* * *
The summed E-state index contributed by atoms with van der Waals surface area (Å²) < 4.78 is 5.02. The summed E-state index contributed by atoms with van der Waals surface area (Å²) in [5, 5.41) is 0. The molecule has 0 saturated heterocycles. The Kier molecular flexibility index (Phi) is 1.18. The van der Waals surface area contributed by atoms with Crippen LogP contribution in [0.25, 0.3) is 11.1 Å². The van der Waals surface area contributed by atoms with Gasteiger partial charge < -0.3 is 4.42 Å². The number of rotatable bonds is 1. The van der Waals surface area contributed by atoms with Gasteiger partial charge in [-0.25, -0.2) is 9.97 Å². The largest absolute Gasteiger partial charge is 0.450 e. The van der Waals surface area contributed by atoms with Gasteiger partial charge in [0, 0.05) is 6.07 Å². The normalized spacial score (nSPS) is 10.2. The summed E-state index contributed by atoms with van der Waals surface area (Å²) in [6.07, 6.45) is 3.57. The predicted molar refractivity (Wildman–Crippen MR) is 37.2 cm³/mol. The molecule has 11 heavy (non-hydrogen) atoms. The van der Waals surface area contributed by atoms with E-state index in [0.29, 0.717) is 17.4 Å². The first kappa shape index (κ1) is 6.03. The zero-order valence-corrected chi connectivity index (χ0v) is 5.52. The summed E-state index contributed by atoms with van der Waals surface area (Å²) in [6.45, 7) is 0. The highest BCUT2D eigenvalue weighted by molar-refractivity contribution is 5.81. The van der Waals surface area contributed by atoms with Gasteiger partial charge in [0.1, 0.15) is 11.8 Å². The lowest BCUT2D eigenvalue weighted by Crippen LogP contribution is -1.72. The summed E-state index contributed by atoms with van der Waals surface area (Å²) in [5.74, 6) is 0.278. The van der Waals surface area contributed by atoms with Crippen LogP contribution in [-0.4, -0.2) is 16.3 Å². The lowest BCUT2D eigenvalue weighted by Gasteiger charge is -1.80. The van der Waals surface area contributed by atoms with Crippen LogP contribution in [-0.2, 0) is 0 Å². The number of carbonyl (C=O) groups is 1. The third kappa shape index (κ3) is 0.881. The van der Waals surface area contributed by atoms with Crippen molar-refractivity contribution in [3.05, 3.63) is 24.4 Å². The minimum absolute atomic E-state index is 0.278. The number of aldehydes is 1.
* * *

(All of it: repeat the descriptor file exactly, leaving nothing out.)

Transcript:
The summed E-state index contributed by atoms with van der Waals surface area (Å²) < 4.78 is 5.02. The summed E-state index contributed by atoms with van der Waals surface area (Å²) in [5, 5.41) is 0. The molecule has 0 saturated heterocycles. The Kier molecular flexibility index (Phi) is 1.18. The van der Waals surface area contributed by atoms with Crippen LogP contribution in [0.25, 0.3) is 11.1 Å². The van der Waals surface area contributed by atoms with Gasteiger partial charge < -0.3 is 4.42 Å². The number of rotatable bonds is 1. The van der Waals surface area contributed by atoms with Gasteiger partial charge in [-0.25, -0.2) is 9.97 Å². The largest absolute Gasteiger partial charge is 0.450 e. The van der Waals surface area contributed by atoms with Gasteiger partial charge in [0, 0.05) is 6.07 Å². The normalized spacial score (nSPS) is 10.2. The summed E-state index contributed by atoms with van der Waals surface area (Å²) in [6.07, 6.45) is 3.57. The predicted molar refractivity (Wildman–Crippen MR) is 37.2 cm³/mol. The molecule has 11 heavy (non-hydrogen) atoms. The van der Waals surface area contributed by atoms with E-state index in [0.29, 0.717) is 17.4 Å². The first kappa shape index (κ1) is 6.03. The zero-order valence-corrected chi connectivity index (χ0v) is 5.52. The summed E-state index contributed by atoms with van der Waals surface area (Å²) in [6.45, 7) is 0. The highest BCUT2D eigenvalue weighted by molar-refractivity contribution is 5.81. The van der Waals surface area contributed by atoms with Gasteiger partial charge in [0.1, 0.15) is 11.8 Å². The lowest BCUT2D eigenvalue weighted by Crippen LogP contribution is -1.72. The summed E-state index contributed by atoms with van der Waals surface area (Å²) in [5.74, 6) is 0.278. The van der Waals surface area contributed by atoms with Crippen LogP contribution in [-0.4, -0.2) is 16.3 Å². The lowest BCUT2D eigenvalue weighted by Gasteiger charge is -1.80. The van der Waals surface area contributed by atoms with Crippen LogP contribution in [-0.2, 0) is 0 Å². The number of carbonyl (C=O) groups is 1. The third kappa shape index (κ3) is 0.881. The van der Waals surface area contributed by atoms with Crippen molar-refractivity contribution in [3.05, 3.63) is 24.4 Å². The minimum absolute atomic E-state index is 0.278. The number of aldehydes is 1.